MLB Stars Who Switched Positions

As most coaches know, when you have a very talented baseball or softball player, you can usually put them at any positon and they’ll do a good job. And there are players who don’t necessarily stand out at any one spot, but they do a good job wherever you play them and fill in well—that’s the definition of a utility player. But you might not know that there have been several Hall of Famers who have moved around the diamond—from the outfield to the mound, from catcher to pitcher, from infield to outfield and more. The moves didn’t always happen for the same reasons, but the results turned out solid anyway. Here’s a look at just a few former players who made the switch to a different position—for different reasons.

Who’s your favorite switch-it-up defensive player?

Babe Ruth. Pitcher to outfielder to home run hitter.
The greatest home run hitter of his era wasn’t even an everyday player the first several years of his Major League career. Babe Ruth started with the Red Sox as a pitcher, where he threw about 1,200 innings with a very decent ERA of 2.19. However, Ruth also played in dozens of games as a non-pitcher because he liked to hit, and it was obvious that he was a force at the plate. Toward the end of his pitching days in Boston (1914–1919), the manager started to put Ruth in the lineup when he wasn’t pitching, which is what Ruth and the fans liked. In 1919, he batted more, pitched less and set the Major League record for home runs in a season with 29. By the time Ruth was traded to the Yankees in 1920, his pitching days were pretty much over. That first year with the club, the now-former pitcher broke his own record for home runs set only the year before. He smashed 54.

Robin Yount. Wide-ranging shortstop.
When you mention position switches, Yount’s name always comes up. Yount was a great-hitting shortstop and a star with the Milwaukee Brewers, a Hall of Famer with 3,142 hits. He played the first half of his career at shortstop, even winning one Gold Glove Award. But shoulder problems triggered a move to the outfield starting in 1985, and he played the rest of his 20-year career as a centerfielder, winning MVP in 1989.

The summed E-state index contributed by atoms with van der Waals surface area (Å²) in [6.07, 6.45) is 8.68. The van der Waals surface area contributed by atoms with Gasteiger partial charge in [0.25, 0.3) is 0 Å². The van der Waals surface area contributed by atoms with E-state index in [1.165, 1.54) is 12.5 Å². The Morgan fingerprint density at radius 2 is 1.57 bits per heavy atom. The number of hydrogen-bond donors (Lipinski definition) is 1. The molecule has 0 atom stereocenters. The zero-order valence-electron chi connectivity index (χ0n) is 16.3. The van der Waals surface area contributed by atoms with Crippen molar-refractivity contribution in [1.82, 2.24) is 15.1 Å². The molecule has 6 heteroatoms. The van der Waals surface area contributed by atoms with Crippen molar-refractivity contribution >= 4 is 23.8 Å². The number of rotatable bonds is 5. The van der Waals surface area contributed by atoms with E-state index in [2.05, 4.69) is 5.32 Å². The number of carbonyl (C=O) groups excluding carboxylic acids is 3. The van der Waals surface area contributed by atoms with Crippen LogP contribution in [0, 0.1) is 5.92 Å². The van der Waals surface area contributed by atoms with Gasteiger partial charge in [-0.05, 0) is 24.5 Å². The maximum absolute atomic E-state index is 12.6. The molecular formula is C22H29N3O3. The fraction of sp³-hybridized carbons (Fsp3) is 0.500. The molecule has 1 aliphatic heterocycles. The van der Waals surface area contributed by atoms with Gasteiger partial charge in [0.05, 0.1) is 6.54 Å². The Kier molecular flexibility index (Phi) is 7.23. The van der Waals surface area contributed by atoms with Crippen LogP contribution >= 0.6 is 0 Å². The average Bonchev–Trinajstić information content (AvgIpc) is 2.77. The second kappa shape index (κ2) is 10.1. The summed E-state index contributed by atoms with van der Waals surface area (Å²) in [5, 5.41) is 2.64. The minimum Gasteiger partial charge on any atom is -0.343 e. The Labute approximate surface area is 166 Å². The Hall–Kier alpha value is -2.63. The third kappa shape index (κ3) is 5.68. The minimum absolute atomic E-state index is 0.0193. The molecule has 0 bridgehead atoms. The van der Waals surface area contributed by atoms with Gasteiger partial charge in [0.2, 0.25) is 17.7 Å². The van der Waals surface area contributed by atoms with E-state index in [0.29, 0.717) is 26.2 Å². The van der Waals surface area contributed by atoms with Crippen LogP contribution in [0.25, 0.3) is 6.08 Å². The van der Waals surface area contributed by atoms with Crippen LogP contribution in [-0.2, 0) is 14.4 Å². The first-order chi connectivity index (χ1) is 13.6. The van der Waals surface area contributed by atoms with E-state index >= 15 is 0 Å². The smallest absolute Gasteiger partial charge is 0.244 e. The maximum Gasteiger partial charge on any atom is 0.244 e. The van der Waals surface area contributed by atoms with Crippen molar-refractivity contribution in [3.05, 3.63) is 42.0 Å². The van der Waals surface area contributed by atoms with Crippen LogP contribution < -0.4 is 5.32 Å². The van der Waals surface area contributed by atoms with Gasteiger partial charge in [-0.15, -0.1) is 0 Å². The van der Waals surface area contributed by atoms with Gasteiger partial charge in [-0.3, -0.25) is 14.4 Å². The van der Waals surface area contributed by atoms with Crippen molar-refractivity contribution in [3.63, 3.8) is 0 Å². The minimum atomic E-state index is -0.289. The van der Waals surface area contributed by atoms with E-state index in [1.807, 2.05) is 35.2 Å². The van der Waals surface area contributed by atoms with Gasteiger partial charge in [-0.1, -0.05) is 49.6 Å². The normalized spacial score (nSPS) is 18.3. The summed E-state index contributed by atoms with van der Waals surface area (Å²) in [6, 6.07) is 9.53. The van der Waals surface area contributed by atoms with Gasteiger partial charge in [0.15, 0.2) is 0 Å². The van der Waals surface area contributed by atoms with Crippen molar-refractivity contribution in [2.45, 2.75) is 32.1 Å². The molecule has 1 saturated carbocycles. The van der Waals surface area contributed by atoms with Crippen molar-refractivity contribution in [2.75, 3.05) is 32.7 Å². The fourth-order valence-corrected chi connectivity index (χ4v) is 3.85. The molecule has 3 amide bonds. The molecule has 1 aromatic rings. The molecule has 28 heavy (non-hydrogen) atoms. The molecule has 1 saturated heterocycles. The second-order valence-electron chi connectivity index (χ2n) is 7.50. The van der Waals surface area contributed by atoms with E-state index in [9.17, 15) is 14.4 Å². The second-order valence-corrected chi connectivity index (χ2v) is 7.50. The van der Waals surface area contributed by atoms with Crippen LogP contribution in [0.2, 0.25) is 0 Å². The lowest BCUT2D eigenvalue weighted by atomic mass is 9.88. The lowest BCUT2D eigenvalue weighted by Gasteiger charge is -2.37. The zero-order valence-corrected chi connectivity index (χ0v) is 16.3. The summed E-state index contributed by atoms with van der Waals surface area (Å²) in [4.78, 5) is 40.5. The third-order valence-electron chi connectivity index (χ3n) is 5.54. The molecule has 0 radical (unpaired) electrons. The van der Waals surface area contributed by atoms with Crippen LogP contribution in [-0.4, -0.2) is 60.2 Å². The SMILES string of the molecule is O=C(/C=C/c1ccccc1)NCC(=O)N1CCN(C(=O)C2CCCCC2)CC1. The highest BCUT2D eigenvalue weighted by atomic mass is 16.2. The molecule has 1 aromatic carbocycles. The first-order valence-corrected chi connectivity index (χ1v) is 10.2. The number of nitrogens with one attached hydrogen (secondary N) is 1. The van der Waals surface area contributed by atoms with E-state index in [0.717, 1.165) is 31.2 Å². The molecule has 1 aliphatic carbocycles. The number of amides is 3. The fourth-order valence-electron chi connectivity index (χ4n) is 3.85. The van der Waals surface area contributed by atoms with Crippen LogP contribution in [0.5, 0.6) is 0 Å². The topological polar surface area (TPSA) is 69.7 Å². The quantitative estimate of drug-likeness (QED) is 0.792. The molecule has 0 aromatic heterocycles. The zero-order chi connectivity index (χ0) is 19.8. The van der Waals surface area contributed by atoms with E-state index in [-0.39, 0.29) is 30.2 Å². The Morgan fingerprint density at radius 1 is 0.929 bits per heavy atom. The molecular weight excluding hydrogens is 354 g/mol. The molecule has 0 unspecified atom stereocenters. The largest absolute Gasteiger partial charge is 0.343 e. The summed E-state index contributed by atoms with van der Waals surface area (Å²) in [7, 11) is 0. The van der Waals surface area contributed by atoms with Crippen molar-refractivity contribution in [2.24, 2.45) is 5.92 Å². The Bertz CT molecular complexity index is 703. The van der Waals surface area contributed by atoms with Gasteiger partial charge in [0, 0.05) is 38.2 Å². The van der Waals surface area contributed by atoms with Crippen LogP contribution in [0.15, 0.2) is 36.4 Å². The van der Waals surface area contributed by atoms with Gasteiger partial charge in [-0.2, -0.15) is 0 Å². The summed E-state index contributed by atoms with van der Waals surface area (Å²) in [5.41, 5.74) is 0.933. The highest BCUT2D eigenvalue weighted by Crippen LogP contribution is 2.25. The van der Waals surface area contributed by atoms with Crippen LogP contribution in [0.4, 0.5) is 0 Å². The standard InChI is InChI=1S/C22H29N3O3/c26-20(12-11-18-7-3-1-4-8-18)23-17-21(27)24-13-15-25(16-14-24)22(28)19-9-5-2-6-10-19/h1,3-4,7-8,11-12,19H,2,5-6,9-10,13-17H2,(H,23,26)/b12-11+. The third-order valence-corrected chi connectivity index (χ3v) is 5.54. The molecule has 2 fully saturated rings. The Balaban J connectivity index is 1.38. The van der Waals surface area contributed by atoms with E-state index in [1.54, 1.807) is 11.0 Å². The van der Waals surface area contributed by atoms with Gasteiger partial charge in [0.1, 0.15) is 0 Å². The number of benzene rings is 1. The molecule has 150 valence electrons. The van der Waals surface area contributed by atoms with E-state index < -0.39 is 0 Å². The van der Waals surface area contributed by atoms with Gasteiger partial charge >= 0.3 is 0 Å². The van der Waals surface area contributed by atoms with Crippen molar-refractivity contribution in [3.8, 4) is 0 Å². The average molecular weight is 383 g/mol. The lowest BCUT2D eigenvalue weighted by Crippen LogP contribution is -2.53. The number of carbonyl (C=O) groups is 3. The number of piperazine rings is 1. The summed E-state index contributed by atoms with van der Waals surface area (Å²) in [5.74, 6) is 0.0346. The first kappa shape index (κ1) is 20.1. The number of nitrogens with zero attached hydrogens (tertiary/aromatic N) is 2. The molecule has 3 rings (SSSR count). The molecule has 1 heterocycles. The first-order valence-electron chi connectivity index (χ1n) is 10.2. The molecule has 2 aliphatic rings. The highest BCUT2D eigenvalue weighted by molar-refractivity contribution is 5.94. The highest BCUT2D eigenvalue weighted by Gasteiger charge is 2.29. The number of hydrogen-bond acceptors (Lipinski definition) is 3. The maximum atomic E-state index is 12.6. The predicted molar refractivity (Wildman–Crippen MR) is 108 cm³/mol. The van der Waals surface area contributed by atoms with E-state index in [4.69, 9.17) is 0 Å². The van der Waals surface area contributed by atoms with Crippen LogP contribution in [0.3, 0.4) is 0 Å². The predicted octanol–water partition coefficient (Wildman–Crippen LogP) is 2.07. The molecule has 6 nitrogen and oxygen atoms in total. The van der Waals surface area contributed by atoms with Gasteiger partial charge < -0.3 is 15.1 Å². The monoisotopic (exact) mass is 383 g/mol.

Craig Biggio. A catcher second to none.
In his fourth Major League season (1991) with the Houston Astros, Craig Biggio hit .295 with 161 hits and made the NL All-Star Game as catcher. What happened next? The Astros asked him to give up catching and move to second base. The team wanted to have Biggio on the team for years to come…with fresh legs. Biggio didn’t like the idea and had to be coaxed. One advisor was an Astros coach who knew something about the rigors of catching: former Yankee great Yogi Berra. With just one off-season and one Spring Training season to get ready, the transition began. The next year (’92), Biggio made the All-Star team again, this time starting at second—becoming the first player to be an All-Star backstop and catcher. Biggio went on to a Hall of Fame career, getting more than 3,000 hits, setting several NL hitting records and earning countless awards. He’s considered one of the best second basemen of all time.

 Stan Musial. The Versatile Man
Stan Musial is known as one of the greatest hitters of all time, the National League’s version of Boston’s Ted Williams. But few of today’s fans are aware of his alternating defensive stints between first base and the outfield—unusual for its time, and even by today’s standards. In his 22-year career, Musial started 989 games at first base, plus about twice that many (1,854) in the outfield. The first switchover happened in the ’46 season, his first full season back after a one-year stint in the Army. One day in Spring Training, he got the idea that the Cardinals had something special in mind for him. “When I reported in the clubhouse, I found a new first baseman’s glove in my locker,” Musial said. “I took the hint and began working out at the infield position.” He got his first start at first in July and adapted well. In a game against the Cubs in August, he handled 20 chances at first, racking up 19 putouts and an assist. He was a natural around the bag, but would his offensive output be affected? Oftentimes, a team (and even the player) will worry that a position change (taking the player out of his comfort zone) might hurt his performance at the plate. That didn’t happen to Musial. The records show he led the Cardinals to the World Series in ’46 while leading the National League in average, singles, doubles, triples, extra-base hits and total bases. In ’48, his manager moved him out to right field, where he was stationed (more or less) through 1954. Then, from ’55 to ’59, he was the starting first baseman again, always doing well enough to make the All-Star team for the National League. For good measure, he wrapped up the final four years of his amazing career as a starting outfielder (once again) for St. Louis, where he played his entire career. In all, Stan Musial played in a National League record-setting 3,026 games and made the All-Star squad 20 times.

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